The Produce Safety Rule: Implications Differ for Small Producers


Shortly after I moved to Bozeman I toured Root Cellar Foods, a processing and distribution facility for locally grown organic produce. Root Cellar Foods cleans, chops, shreds, slices, and packages fresh produce from local farms and delivers to large-scale consumers including local grocery stores, restaurants, and Montana State University’s dining halls. The majority of these products are eaten raw, meaning that safe production and handling is essential at all stages of production–including on-farm. The Produce Safety Rule, part of the Food Safety Modernization Act (FSMA) of 2011 and being phased into implementation beginning in 2018, requires on-farm produce handling, holding, and packing operations to abide by stricter food safety standards than in the past.* Fruit and vegetable producers need to know whether they are accountable to the new regulations and how to comply.

The Produce Safety Rule applies to fruits, vegetables, mushrooms, sprouts, peanuts, tree nuts, and herbs but not grains such as barley, oats, rice, wheat, and oilseeds. It also excludes a number of products that are not typically eaten raw, such as sugar beets, sour cherries, chickpeas, lentils, peppermint, potatoes, and a number of other products that can be found on the FDA website. Very small farms, with less than $25,000 in average annual produce gross sales (based on the previous three years of production, adjusted for inflation) are exempt. Farms that grow produce that will be processed so as to eliminate microorganisms are also exempt. There are qualified exemptions that modify regulations. Operations with qualified exemptions include those with a majority of sales in the local region (farms with at least 50 percent of sales to customers in the same state, customers within the same Indian reservation, or customers within 275 miles of the farm). If farms sell to local intermediaries that sell the goods outside of the local region, these farms do not receive a qualified exemption.

The Produce Safety Rule is being phased in according to farm size. Large farms (over $500,000 in average annual produce sales) are accountable now and are required to comply with new water requirements by 2022. Small farms ($250,000-$500,000 in average annual produce sales) will be held accountable in 2019 and accountable to water requirements by 2023. Very small farms ($25,000-$250,000 in average annual produce sales) will be held accountable in 2020 and accountable to water requirements by 2024.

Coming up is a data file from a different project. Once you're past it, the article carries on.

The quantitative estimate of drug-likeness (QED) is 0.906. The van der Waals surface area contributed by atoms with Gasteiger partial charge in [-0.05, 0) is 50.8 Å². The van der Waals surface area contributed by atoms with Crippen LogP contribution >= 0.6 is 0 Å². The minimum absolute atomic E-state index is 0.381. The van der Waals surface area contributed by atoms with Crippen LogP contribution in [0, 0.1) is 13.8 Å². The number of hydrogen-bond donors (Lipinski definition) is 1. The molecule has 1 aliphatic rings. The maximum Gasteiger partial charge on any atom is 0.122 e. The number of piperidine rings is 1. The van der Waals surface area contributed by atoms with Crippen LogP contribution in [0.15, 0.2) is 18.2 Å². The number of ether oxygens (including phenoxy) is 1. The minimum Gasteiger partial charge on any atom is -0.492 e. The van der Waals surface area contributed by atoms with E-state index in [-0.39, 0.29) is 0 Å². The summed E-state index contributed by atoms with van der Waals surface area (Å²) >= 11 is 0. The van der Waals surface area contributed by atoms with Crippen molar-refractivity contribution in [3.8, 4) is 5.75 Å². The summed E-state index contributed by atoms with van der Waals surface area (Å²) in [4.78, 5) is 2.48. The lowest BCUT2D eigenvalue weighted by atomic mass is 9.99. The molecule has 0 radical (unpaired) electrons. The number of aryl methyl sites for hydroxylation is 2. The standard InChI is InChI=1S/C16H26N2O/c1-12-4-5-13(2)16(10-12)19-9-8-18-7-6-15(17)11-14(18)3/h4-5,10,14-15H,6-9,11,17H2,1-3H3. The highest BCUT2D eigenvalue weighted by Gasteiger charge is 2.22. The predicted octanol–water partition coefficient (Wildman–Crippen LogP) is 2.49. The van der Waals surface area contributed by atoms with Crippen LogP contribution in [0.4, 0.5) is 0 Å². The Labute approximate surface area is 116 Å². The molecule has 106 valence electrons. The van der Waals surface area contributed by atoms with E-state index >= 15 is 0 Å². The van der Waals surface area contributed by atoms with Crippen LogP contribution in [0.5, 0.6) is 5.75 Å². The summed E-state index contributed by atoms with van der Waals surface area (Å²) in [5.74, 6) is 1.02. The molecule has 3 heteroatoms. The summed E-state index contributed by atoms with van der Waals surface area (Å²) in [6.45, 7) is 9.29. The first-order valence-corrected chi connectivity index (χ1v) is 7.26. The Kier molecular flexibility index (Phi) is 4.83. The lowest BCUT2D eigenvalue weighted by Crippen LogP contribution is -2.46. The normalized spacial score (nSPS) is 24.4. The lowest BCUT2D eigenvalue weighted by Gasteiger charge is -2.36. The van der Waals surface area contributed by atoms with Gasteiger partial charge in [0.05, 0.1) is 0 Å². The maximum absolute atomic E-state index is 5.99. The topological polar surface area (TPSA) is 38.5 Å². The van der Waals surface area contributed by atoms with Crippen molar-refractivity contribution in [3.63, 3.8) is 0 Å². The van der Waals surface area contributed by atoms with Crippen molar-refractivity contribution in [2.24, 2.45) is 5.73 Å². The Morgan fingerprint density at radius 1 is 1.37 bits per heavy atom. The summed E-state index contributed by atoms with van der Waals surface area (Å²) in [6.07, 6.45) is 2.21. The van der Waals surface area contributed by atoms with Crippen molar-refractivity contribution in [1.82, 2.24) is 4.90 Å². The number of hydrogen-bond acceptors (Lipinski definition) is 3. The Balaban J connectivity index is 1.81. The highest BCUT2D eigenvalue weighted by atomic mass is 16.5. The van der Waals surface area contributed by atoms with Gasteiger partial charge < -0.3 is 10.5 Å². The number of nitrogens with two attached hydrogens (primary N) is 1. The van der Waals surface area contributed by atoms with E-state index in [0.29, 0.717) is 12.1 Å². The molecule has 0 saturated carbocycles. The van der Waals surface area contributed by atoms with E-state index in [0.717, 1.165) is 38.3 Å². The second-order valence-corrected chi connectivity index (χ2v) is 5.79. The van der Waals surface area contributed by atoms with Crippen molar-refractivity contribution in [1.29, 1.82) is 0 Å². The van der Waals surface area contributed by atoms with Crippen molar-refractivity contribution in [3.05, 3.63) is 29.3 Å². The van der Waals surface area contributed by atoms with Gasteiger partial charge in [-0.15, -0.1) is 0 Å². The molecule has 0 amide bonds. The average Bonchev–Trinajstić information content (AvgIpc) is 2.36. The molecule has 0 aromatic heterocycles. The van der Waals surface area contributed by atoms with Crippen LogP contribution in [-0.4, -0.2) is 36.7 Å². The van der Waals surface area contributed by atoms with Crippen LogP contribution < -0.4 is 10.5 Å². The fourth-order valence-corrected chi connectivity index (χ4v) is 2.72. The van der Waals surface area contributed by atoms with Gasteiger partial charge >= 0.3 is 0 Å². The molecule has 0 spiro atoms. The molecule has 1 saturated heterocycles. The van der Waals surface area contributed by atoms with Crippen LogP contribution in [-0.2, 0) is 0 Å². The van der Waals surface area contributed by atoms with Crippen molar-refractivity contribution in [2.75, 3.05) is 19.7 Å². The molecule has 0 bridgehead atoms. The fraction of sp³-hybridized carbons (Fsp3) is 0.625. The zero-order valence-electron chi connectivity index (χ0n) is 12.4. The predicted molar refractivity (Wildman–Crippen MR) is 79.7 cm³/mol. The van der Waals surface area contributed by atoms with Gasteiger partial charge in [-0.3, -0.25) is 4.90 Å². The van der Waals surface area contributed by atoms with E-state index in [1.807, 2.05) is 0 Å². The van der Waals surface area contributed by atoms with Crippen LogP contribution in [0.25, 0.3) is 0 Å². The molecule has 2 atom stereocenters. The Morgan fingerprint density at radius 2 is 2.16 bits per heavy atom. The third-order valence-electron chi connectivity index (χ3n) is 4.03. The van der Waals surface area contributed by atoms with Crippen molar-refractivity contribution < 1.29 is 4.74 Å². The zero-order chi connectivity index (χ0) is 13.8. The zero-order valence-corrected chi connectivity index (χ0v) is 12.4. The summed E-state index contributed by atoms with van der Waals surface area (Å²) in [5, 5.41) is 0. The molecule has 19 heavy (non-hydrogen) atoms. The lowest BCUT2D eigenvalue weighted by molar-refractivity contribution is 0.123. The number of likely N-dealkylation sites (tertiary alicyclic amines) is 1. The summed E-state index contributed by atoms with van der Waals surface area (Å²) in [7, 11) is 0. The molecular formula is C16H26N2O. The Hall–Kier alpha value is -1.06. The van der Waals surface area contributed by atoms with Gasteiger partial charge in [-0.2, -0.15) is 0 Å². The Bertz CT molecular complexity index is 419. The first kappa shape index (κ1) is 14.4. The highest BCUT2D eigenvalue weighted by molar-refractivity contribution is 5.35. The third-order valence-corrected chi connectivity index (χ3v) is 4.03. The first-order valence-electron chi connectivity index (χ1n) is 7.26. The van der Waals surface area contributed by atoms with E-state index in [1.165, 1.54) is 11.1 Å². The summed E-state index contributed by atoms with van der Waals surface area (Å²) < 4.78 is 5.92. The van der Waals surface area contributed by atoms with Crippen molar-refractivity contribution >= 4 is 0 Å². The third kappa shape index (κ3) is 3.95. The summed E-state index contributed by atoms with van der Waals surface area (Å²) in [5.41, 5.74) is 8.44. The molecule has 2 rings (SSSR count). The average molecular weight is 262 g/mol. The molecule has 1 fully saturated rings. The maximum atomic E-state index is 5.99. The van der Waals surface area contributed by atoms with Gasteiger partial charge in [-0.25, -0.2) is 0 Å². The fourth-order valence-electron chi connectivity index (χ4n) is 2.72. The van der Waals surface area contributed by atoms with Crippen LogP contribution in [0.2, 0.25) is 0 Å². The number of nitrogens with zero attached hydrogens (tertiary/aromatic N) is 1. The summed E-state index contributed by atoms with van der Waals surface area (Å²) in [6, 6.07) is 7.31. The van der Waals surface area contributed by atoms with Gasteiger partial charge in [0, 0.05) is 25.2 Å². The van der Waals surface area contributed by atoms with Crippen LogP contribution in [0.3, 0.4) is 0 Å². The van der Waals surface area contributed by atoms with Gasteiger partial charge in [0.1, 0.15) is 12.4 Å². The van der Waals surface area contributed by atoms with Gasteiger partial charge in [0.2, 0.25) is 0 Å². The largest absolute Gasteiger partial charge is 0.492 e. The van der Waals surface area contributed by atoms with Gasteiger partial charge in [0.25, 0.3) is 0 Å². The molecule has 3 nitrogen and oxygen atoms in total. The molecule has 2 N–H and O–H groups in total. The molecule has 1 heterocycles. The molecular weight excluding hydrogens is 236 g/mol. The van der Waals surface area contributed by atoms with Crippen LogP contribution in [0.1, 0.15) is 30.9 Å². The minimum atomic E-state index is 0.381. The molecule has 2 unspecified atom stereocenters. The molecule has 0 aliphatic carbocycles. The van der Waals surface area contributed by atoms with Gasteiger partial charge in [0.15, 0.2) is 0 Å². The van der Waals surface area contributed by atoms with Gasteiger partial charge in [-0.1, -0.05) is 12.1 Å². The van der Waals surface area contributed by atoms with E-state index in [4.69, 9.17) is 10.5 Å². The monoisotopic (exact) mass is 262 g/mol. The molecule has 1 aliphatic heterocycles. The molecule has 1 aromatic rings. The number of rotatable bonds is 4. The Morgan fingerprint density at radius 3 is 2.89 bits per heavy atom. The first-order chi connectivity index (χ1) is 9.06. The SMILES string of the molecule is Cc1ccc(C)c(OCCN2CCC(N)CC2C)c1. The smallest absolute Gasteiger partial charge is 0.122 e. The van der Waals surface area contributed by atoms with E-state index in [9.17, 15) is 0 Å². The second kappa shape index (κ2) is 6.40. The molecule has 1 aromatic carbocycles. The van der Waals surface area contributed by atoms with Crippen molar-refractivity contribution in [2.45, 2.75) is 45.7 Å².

Complying with the new regulations will be costlier for small farms since up-front costs are amortized over a smaller quantity of production. Nevertheless, surveys suggest that many farms across the nation already use practices that comply with the new rules. A recent ERS report estimates that the cost of compliance as a share of fruit and vegetable production revenue is 2.88 percent for Montana. This is a higher share than for most states, likely because fresh produce farms in Montana tend to be smaller-scale.


*Note that this is a correction to original phrasing that may have caused confusion. New regulations for handling fresh fruits and vegetables on-farm are distinct from those that apply to food processing facilities such as Root Cellar Foods.

Additional Sources:

Astill, Gregory, Travis Minor, Linda Calvin, and Suzanne Thornsbury. August 2018. “Before Implementation of the Food Safety Modernization Act’s Produce Rule: A Survey of U.S. Produce Growers.” USDA ERS Economic Information Bulletin Number 194.

Bovay, John, Peyton Ferrier, and Chen Zhen. August 2018. “Estimated Costs for Fruit and Vegetable Producers to Comply with the Food Safety Modernization Act’s Produce Rule.” USDA ERS Economic Information Bulletin Number 195.

Ribera, Luis A. and Ronald D. Knutson. 2011. “The FDA’s Food Safety Modernization Act and Its Economic Implications.” Choices.26(4).

(Photo by ClatieK is licensed under CC BY 4.0)


About Author

Diane Charlton

Diane Charlton is an assistant professor in the Department of Agricultural Economics and Economics at Montana State University. She received her Ph.D. in agricultural economics from the University of California, Davis. She has done research on agricultural labor markets in Mexico and the United States along with researching the determinants of migration. She never tires of talking about agriculture with her sister and brother-in-law from their almond orchard in the Central Valley of California, and she is looking forward to learning more about and researching agricultural production in Montana and the northern Great Plains.

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